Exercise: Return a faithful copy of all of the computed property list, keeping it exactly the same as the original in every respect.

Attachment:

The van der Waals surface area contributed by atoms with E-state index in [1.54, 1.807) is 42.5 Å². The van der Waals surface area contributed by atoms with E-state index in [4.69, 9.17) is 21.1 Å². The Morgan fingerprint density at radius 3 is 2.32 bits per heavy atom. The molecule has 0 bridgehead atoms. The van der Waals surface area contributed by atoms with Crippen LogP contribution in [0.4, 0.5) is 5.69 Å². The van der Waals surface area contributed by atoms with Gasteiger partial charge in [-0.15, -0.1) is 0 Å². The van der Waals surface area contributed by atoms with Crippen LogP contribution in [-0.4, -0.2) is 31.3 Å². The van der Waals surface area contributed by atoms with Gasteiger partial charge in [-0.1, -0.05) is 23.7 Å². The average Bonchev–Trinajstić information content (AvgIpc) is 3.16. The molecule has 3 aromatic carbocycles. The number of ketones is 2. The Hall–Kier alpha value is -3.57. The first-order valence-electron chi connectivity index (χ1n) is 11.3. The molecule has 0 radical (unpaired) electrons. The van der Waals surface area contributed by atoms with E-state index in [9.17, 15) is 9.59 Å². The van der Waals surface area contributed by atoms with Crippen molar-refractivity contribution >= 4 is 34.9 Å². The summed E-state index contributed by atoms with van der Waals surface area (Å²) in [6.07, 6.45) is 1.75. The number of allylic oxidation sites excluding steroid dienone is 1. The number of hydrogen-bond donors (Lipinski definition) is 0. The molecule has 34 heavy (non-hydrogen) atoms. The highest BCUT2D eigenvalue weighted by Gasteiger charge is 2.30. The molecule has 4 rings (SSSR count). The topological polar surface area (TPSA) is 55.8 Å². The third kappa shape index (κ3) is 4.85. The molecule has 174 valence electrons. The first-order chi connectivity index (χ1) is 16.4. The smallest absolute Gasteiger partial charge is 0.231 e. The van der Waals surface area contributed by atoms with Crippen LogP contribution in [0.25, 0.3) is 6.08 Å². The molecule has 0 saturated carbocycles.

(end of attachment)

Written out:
The van der Waals surface area contributed by atoms with E-state index in [1.54, 1.807) is 42.5 Å². The van der Waals surface area contributed by atoms with E-state index in [4.69, 9.17) is 21.1 Å². The Morgan fingerprint density at radius 3 is 2.32 bits per heavy atom. The molecule has 0 bridgehead atoms. The van der Waals surface area contributed by atoms with Crippen LogP contribution in [0.4, 0.5) is 5.69 Å². The van der Waals surface area contributed by atoms with Gasteiger partial charge in [-0.15, -0.1) is 0 Å². The van der Waals surface area contributed by atoms with Crippen LogP contribution in [-0.4, -0.2) is 31.3 Å². The van der Waals surface area contributed by atoms with Gasteiger partial charge in [-0.1, -0.05) is 23.7 Å². The average Bonchev–Trinajstić information content (AvgIpc) is 3.16. The molecule has 3 aromatic carbocycles. The number of ketones is 2. The Hall–Kier alpha value is -3.57. The first-order valence-electron chi connectivity index (χ1n) is 11.3. The molecule has 0 radical (unpaired) electrons. The van der Waals surface area contributed by atoms with E-state index in [9.17, 15) is 9.59 Å². The van der Waals surface area contributed by atoms with Crippen molar-refractivity contribution >= 4 is 34.9 Å². The summed E-state index contributed by atoms with van der Waals surface area (Å²) in [6.07, 6.45) is 1.75. The number of allylic oxidation sites excluding steroid dienone is 1. The number of hydrogen-bond donors (Lipinski definition) is 0. The molecule has 34 heavy (non-hydrogen) atoms. The highest BCUT2D eigenvalue weighted by Gasteiger charge is 2.30. The molecule has 4 rings (SSSR count). The topological polar surface area (TPSA) is 55.8 Å². The third kappa shape index (κ3) is 4.85. The molecule has 174 valence electrons. The first-order chi connectivity index (χ1) is 16.4. The smallest absolute Gasteiger partial charge is 0.231 e. The van der Waals surface area contributed by atoms with Crippen LogP contribution in [0.25, 0.3) is 6.08 Å². The molecule has 0 saturated carbocycles.